A: "Well, for starters, I think the Bible makes it abundantly clear that believers shouldn't be yoked with non-believers. More than that, a relationship between a husband and wife is supposed to mirror the relationship between Jesus and the church. If one of the people in the relationship doesn't believe that Jesus died for our sins, she can't possibly grasp that concept."JH: So A is quoting from the 6th chapter of Paul's first letter to the Corinthians and the fifth chapter of his letter to the Ephesian church. While the Ephesian quote is apt and deserves more blogspace than this post, some clarification is needed about the first reference. Paul's specific frame of reference in that passage is a striking rebuke against certain individuals who approved of sex with temple prostitutes. That passage is taken (ever so slightly) out of context too often to argue for an isolationist Christian faith (which, A, you denounce very lovingly) and to warn young Christian youth not to date non-Christians.
B: "Say the girl wasn't a Christian, but was interested in the Christian faith. Couldn't you use dating as opportunity to share the gospel with her and hope that she eventually comes around?"
A: "Sure, I would certainly share the gospel with her...as a friend. I don't believe in 'missionary dating'. I think you're going down a slippery slope if you do that."JH: Missionary dating isn't just a slippery slope, it's plain selfish - you're dating a girl/guy so that you might convert them, and you want to convert them so you can continue dating them. We'll revisit selfishness later...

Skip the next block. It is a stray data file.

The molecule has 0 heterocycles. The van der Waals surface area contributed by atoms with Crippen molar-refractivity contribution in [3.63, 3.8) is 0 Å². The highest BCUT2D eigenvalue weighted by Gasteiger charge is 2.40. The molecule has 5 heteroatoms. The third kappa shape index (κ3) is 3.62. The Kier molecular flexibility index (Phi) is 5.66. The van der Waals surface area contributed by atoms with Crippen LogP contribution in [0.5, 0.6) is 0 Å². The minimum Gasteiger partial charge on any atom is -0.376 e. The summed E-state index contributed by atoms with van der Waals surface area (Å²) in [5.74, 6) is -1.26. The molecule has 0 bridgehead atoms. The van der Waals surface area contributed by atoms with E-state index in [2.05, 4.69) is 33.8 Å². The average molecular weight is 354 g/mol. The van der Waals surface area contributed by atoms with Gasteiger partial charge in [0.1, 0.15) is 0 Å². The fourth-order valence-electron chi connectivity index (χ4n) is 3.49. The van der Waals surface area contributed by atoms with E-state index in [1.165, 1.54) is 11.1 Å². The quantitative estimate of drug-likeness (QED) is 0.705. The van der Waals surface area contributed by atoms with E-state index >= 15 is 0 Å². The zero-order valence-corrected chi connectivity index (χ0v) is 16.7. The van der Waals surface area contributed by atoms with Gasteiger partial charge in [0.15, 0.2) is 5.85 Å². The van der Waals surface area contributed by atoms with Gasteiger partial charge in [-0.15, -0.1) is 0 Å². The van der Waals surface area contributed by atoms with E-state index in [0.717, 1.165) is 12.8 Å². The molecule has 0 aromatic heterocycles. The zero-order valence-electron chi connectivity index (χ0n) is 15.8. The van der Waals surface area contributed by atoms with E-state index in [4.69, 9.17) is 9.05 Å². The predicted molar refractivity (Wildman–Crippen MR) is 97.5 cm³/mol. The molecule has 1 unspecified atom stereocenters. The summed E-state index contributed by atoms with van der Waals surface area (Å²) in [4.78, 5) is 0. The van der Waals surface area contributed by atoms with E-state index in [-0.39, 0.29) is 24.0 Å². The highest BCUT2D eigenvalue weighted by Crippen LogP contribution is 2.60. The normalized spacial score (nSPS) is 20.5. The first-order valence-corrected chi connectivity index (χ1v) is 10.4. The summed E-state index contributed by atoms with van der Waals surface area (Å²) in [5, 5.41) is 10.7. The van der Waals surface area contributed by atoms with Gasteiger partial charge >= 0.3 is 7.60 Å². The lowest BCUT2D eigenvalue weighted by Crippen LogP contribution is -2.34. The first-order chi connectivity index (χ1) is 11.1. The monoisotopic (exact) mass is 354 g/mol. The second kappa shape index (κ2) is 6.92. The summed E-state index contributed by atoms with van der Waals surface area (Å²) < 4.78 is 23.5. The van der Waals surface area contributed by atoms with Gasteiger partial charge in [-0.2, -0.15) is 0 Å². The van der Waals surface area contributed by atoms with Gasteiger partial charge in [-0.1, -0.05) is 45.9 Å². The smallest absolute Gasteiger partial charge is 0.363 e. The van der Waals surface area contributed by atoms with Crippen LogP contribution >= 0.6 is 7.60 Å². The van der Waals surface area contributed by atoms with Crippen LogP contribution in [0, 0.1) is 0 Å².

B: "So even if the non-Christian girl was totally compatible with you, you would have absolutely nothing to do with her just because she isn't Christian?"
A: "No, I'd still be friends with her. Just because she doesn't share my faith doesn't exclude us from being friends. I just wouldn't date her."
B: "Well, if you had to choose, which one would you date? The girl with a totally compatible personality who isn't a Christian now, but shares all your moral values and could potentially become a Christian later on; or the girl who claims to be a Christian, but doesn't really live a life that's consistent with her faith?"